Anatomy of an abrasive cutting machine
More than the sum of its parts
This article discusses the components that make up a modern abrasive cutting machine. Many of the design considerations are based on the characteristics of the cutting wheel. The author also discusses feeding systems, vises, ejection systems, and the electronics and software that control the machine. Also included is some safety information.
Several types of cutting machines are available for production cutting of tube and bar, such as cold saws, band saws, lasers, shears, waterjets, and abrasive cutting machines. While each has its advantages and disadvantages, abrasive cutting fills a niche with its ability to accommodate special applications, such as difficult-to-cut stock; tube that must be cut cleanly without serious distortion, especially very thin-walled tube; short cut lengths; and applications that require scrap minimization.
A typical automatic abrasive cutting machine anatomy comprises a feeder, a machine vise area with cutting head, an ejection system and collector, and electronics and software that control the system (see Figure 1). At the heart of this system is the cutting component, the abrasive wheel.
Automatic abrasive cutting machines are enclosed for operator safety. A keypad (at left) allows the operator to program the machine.
The Heart of the Machine Is the Cutting Wheel
Nonreinforced abrasive wheels—which typically are used in abrasive cutting machines—are made with aluminum oxide, silicon carbide, zirconia, diamond, and cubic boron nitride. Of these, only aluminum oxide and silicon carbide are used for cutting ferrous and nonferrous metals and alloys.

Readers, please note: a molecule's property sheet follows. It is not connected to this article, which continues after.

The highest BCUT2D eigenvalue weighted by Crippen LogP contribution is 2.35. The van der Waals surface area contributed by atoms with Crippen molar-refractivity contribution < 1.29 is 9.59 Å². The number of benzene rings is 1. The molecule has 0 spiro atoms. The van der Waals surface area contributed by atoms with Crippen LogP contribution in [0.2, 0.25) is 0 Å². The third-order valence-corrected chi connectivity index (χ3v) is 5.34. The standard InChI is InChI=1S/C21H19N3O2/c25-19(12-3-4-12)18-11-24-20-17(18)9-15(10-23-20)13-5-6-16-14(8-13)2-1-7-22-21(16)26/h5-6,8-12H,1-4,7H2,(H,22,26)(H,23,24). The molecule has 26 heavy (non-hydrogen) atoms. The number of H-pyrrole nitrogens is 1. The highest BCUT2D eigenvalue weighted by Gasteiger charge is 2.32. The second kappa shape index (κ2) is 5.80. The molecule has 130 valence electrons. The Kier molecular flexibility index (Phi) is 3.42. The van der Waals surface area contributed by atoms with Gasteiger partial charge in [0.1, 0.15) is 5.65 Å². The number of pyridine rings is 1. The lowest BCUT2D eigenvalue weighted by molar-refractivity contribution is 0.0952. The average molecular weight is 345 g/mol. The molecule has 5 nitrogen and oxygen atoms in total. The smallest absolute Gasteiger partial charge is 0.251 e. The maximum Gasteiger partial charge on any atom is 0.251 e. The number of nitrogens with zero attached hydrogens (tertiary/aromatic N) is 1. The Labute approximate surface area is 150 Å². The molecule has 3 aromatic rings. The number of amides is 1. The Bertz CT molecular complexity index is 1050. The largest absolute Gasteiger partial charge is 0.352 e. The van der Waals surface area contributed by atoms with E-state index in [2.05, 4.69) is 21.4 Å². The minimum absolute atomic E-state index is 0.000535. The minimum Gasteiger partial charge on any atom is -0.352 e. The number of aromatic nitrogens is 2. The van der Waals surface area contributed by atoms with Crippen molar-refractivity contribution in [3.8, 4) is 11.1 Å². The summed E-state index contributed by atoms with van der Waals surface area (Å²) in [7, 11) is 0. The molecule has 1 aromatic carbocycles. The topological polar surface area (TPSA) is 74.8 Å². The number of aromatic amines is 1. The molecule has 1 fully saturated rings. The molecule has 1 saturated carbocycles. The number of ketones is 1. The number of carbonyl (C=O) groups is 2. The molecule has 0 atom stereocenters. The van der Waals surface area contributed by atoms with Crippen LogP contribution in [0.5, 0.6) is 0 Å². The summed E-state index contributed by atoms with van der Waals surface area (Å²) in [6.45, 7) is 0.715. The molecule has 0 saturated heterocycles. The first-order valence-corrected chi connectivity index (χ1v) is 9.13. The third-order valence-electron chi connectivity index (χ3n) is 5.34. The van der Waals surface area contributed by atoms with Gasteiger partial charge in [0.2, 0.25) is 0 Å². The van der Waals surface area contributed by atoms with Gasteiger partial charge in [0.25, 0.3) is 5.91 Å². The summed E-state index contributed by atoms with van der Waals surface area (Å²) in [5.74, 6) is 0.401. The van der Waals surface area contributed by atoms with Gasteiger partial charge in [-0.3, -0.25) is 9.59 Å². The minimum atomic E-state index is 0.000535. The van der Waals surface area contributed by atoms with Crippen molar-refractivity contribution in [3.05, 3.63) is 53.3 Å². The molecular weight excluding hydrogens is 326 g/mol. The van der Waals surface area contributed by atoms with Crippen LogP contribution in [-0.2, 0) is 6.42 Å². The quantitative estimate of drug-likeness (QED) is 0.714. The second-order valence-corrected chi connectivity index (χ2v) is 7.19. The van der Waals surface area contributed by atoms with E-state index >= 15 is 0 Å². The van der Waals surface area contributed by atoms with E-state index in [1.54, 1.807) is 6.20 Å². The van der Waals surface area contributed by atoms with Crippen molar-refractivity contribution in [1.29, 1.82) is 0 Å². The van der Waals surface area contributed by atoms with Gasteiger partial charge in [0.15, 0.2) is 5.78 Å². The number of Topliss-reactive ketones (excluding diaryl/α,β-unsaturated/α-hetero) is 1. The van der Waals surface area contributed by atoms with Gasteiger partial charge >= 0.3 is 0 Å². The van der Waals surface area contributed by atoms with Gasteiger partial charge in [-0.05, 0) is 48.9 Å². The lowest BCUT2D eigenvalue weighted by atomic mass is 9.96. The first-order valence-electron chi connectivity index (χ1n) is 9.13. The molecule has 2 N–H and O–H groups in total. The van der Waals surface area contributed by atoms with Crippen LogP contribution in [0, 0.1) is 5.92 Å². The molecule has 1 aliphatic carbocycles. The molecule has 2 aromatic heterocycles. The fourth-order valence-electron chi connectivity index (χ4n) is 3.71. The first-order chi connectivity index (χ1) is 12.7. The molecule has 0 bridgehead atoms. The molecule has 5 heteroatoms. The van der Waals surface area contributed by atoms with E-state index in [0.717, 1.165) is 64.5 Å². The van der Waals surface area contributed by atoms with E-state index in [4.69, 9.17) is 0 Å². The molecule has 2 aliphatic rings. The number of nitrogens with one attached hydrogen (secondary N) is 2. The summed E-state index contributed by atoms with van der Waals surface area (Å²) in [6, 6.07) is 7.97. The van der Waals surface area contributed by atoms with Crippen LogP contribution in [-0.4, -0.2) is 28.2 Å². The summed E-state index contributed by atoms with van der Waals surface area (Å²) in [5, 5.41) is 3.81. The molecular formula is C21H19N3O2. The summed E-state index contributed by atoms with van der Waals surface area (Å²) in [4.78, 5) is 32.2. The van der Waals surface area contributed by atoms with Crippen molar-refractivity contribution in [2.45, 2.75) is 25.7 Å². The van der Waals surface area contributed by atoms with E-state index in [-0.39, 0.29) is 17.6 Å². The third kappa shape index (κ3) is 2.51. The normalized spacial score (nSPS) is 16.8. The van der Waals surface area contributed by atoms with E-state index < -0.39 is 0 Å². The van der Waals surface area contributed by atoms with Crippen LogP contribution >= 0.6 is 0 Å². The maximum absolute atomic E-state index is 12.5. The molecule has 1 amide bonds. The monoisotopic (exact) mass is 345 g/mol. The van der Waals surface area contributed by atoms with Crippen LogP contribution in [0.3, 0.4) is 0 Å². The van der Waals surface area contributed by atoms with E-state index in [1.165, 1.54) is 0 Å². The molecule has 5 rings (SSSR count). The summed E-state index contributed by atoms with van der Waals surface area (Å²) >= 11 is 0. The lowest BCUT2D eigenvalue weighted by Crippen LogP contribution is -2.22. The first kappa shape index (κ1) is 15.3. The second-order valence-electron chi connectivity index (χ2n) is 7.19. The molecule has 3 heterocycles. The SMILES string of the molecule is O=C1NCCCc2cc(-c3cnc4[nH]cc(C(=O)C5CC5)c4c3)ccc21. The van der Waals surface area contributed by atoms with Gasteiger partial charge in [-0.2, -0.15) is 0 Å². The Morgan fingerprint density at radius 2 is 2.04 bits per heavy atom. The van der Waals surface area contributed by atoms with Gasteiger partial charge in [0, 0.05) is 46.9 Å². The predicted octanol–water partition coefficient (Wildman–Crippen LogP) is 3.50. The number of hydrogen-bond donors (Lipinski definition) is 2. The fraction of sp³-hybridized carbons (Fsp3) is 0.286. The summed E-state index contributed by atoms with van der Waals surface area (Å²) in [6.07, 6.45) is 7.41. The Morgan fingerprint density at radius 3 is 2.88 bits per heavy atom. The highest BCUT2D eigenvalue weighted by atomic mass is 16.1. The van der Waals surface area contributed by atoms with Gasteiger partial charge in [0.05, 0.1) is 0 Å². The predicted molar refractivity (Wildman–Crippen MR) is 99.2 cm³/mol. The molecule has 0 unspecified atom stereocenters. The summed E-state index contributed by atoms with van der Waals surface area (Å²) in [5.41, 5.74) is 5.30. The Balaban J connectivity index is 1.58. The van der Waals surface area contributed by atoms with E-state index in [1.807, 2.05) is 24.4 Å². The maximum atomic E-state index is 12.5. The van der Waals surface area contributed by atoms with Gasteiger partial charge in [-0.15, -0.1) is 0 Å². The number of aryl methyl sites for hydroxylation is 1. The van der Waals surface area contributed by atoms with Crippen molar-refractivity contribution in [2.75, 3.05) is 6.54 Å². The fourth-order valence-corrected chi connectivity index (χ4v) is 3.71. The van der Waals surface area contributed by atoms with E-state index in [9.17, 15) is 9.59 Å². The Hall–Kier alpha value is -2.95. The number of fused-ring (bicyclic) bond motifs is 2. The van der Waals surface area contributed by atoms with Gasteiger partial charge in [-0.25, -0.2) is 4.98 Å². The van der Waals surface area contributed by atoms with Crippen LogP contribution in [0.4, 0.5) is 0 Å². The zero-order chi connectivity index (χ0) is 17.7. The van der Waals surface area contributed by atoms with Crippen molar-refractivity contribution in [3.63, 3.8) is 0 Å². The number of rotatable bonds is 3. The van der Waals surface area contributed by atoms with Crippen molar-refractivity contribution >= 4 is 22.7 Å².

The wheel's aluminum oxide or silicon carbide particles are bonded together with rubber, resin, or a combination of both binders. Rubber-bonded wheels can be produced with a thinner, more uniform thickness than resin-bonded wheels. Rubber-bonded cutting wheels must be used with a coolant and are suitable for production cutting, provided the use of coolant is not a problem.
These wheels rely on the cutting action of the aluminum oxide or silicon carbide particles that break down during cutting, continuously providing fresh cutting surfaces. In this way, the cutting wheel is continuously worn down during the cutting process. Wheel wear therefore is a significant consideration in the design of production machines. Its effects are far-reaching in the economics of using abrasive cutting for production.
The parameters that affect how a cutting wheel performs are:
- Hardness or softness of the wheel. This is determined by the ratio of bonding agent to abrasive particles by volume. A soft wheel has little bonding material but a high concentration of abrasive particles.
- Wheel thickness.
- Grit size of abrasive particles.
- Speed of the wheel's periphery.
A grip feeder system includes a grip feeder vise that advances material into left- and right-hand machine vises. The cutting wheel is resting just above the vise.
Guidelines for Use. The following guidelines apply to the use of rubber-bonded and resin-bonded cutting wheels:
- Coolants are required for rubber-bonded abrasive wheels and recommended for resin-bonded wheels. Coolants help to reduce heating of the workpiece and the wheel.
- Soft cutting wheels are used to cut very hard materials, and vice versa.
- Larger wheels are more economical than smaller wheels. However, the trade-off is wheel thickness. Generally, thickness increases with diameter, and thicker wheels produce larger kerfs, resulting in more waste. Also, some large-diameter wheels are relatively thin; such wheels have a higher tendency to flex, resulting in less perpendicularity, or squareness of cut.